Exponential growth in robotics and driverless vehicles in the emerging era of Internet of Things (IoT) is imposing new requirements on the modern vision sensors. Some indispensable tasks include error-free sensing, scrupulous information processing, collision detection and timely avoidance. While state-of-the-art and general-purpose vision systems offer solutions, they can be bulky and power hungry.
Interestingly, energy and area efficient solutions for timely collision detection can be found in biological eyes, specifically in the insect vision systems, which have evolved in resource constrained environments allowing the animals to escape from predators or capture preys.
We found locust. While their recent devastation of agricultural fields has made them ill reputed, they provide a fascinating solution to task specific visual computation. Millions of locusts move inside dense swarms avoiding collisions. As we dug into the literature on the neural architecture in the visual pathway of locusts, we found that the collision avoidance warning is generated by a single neuron called the Lobula Giant Movement Detector (LGMD). This single neuronal cell performs multiplicative operation on two high-level features of the visual stimuli, i.e. angular velocity that generates a excitatory response, and angular projection that generates inhibitory response, to elicit a non-monotonic firing response that peaks before the impending collision allowing sufficient time for the insect to escape the collision.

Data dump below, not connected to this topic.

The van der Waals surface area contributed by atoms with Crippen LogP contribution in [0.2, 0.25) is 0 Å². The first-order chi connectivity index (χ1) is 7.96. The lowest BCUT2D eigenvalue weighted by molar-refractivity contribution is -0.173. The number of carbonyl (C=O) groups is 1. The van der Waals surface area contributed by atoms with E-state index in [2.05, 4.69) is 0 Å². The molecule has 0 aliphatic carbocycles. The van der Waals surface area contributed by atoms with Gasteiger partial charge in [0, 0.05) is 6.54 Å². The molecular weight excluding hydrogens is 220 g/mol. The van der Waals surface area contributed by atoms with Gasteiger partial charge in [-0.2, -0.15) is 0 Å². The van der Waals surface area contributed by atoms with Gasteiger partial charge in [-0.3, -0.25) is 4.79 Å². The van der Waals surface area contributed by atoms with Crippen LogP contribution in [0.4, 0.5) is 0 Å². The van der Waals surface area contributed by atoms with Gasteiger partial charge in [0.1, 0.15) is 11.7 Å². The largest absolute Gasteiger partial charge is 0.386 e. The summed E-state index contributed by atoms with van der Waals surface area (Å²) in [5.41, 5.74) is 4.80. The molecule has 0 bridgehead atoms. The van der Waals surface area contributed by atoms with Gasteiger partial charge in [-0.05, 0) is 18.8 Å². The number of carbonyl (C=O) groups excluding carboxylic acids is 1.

We mimicked the functionality of LGMD neuron using a nanoscale collision detector. The detector is made from a monolayer molybdenum disulfide (MoS2) photodetector that is stacked on top of a non-volatile and programmable floating gate memory architecture. Under no programming stimulus, the MoS2 photodetector identifies a looming object through a monotonic increase in the device current (photoexcitation). On the contrary, under no visual stimulus, the device shows a monotonic decrease in the current subjected to programming voltage pulse trains (programming inhibition). When both stimuli are present simultaneously, the visual excitation and programming inhibition compete against each other and invoke a non-monotonic trend in the output current that mimics the LGMD escape response.
While VLSI implementations of insect inspired vision can be found in the literature, our approach is radically different. Instead of a layer by layer imitation of the entire neurobiological architecture inside the insect brain, we mimicked the task specific functionality of a single neuron using a single solid-state device that exploits in-memory computing and sensing at the same time. This minimizes hardware resources and energy overhead. Our biomimetic collision detector consumes little energy (in the range of nano-Joules) and occupies a small area (around 1 μm X 5 μm). We believe our demonstration has the capability to advance the development of task-specific, energy efficient and miniaturized collision avoidance systems.
If you are interested in our work, please refer to the paper published in Nature Electronics following the link: https://www.nature.com/articles/s41928-020-00466-9